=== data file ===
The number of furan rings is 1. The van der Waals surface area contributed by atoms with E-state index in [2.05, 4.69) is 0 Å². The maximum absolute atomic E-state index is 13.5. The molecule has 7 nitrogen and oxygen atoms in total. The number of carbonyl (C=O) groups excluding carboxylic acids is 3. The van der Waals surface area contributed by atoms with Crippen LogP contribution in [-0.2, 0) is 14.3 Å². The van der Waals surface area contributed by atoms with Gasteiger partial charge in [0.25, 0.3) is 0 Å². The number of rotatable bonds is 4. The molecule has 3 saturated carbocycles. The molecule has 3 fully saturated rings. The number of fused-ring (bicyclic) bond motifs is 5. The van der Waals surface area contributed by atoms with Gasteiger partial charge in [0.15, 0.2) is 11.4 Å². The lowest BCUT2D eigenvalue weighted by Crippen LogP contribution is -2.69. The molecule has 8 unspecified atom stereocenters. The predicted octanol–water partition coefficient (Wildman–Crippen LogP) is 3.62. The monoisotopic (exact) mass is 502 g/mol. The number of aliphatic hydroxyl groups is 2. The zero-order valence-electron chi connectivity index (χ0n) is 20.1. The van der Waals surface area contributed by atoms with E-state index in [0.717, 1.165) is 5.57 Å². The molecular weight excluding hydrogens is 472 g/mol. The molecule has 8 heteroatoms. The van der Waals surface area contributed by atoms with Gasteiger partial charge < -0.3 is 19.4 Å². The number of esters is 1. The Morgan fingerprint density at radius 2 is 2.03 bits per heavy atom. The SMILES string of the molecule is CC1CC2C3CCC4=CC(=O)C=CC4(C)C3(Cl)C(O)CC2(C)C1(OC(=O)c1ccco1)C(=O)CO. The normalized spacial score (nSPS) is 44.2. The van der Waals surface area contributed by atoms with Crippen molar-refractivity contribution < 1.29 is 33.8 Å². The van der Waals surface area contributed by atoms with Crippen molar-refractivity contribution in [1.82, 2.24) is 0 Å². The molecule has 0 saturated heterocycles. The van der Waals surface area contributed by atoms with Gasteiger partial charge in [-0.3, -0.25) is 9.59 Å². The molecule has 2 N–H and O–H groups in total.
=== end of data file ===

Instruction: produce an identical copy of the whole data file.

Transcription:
The number of furan rings is 1. The van der Waals surface area contributed by atoms with E-state index in [2.05, 4.69) is 0 Å². The maximum absolute atomic E-state index is 13.5. The molecule has 7 nitrogen and oxygen atoms in total. The number of carbonyl (C=O) groups excluding carboxylic acids is 3. The van der Waals surface area contributed by atoms with Crippen LogP contribution in [-0.2, 0) is 14.3 Å². The van der Waals surface area contributed by atoms with Gasteiger partial charge in [0.25, 0.3) is 0 Å². The number of rotatable bonds is 4. The molecule has 3 saturated carbocycles. The molecule has 3 fully saturated rings. The number of fused-ring (bicyclic) bond motifs is 5. The van der Waals surface area contributed by atoms with Gasteiger partial charge in [0.15, 0.2) is 11.4 Å². The lowest BCUT2D eigenvalue weighted by Crippen LogP contribution is -2.69. The molecule has 8 unspecified atom stereocenters. The predicted octanol–water partition coefficient (Wildman–Crippen LogP) is 3.62. The monoisotopic (exact) mass is 502 g/mol. The number of aliphatic hydroxyl groups is 2. The zero-order valence-electron chi connectivity index (χ0n) is 20.1. The van der Waals surface area contributed by atoms with E-state index in [0.717, 1.165) is 5.57 Å². The molecular weight excluding hydrogens is 472 g/mol. The molecule has 8 heteroatoms. The van der Waals surface area contributed by atoms with Gasteiger partial charge < -0.3 is 19.4 Å². The number of esters is 1. The Morgan fingerprint density at radius 2 is 2.03 bits per heavy atom. The SMILES string of the molecule is CC1CC2C3CCC4=CC(=O)C=CC4(C)C3(Cl)C(O)CC2(C)C1(OC(=O)c1ccco1)C(=O)CO. The normalized spacial score (nSPS) is 44.2. The van der Waals surface area contributed by atoms with Crippen molar-refractivity contribution < 1.29 is 33.8 Å². The van der Waals surface area contributed by atoms with Crippen molar-refractivity contribution in [1.82, 2.24) is 0 Å². The molecule has 0 saturated heterocycles. The van der Waals surface area contributed by atoms with Gasteiger partial charge in [-0.3, -0.25) is 9.59 Å². The molecule has 2 N–H and O–H groups in total.